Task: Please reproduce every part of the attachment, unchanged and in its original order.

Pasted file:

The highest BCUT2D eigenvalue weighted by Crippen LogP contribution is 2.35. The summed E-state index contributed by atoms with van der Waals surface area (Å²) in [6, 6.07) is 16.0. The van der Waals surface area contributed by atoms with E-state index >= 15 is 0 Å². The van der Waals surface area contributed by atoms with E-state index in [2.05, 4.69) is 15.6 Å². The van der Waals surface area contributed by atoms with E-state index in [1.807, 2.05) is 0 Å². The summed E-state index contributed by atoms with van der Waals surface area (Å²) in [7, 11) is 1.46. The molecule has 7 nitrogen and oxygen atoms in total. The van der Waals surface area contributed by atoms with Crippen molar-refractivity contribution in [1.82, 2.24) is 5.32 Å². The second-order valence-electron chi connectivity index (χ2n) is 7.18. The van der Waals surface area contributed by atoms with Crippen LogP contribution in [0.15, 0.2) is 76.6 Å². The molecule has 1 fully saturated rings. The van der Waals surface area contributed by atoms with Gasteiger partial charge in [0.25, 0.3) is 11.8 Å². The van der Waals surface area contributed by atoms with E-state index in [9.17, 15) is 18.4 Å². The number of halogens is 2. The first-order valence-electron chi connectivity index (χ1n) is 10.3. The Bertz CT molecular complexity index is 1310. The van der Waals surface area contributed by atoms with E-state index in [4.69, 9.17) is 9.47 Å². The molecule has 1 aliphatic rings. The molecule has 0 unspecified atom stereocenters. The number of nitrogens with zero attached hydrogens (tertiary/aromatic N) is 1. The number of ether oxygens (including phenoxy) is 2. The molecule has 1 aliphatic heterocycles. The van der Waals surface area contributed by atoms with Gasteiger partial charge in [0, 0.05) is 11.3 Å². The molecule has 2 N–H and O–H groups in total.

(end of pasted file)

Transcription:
The highest BCUT2D eigenvalue weighted by Crippen LogP contribution is 2.35. The summed E-state index contributed by atoms with van der Waals surface area (Å²) in [6, 6.07) is 16.0. The van der Waals surface area contributed by atoms with E-state index >= 15 is 0 Å². The van der Waals surface area contributed by atoms with E-state index in [2.05, 4.69) is 15.6 Å². The van der Waals surface area contributed by atoms with E-state index in [1.807, 2.05) is 0 Å². The summed E-state index contributed by atoms with van der Waals surface area (Å²) in [7, 11) is 1.46. The molecule has 7 nitrogen and oxygen atoms in total. The van der Waals surface area contributed by atoms with Crippen molar-refractivity contribution in [1.82, 2.24) is 5.32 Å². The second-order valence-electron chi connectivity index (χ2n) is 7.18. The van der Waals surface area contributed by atoms with Crippen LogP contribution in [0.15, 0.2) is 76.6 Å². The molecule has 1 fully saturated rings. The van der Waals surface area contributed by atoms with Gasteiger partial charge in [0.25, 0.3) is 11.8 Å². The van der Waals surface area contributed by atoms with E-state index in [9.17, 15) is 18.4 Å². The number of halogens is 2. The first-order valence-electron chi connectivity index (χ1n) is 10.3. The Bertz CT molecular complexity index is 1310. The van der Waals surface area contributed by atoms with E-state index in [4.69, 9.17) is 9.47 Å². The molecule has 1 aliphatic rings. The molecule has 0 unspecified atom stereocenters. The number of nitrogens with zero attached hydrogens (tertiary/aromatic N) is 1. The number of ether oxygens (including phenoxy) is 2. The molecule has 1 aliphatic heterocycles. The van der Waals surface area contributed by atoms with Gasteiger partial charge in [0, 0.05) is 11.3 Å². The molecule has 2 N–H and O–H groups in total.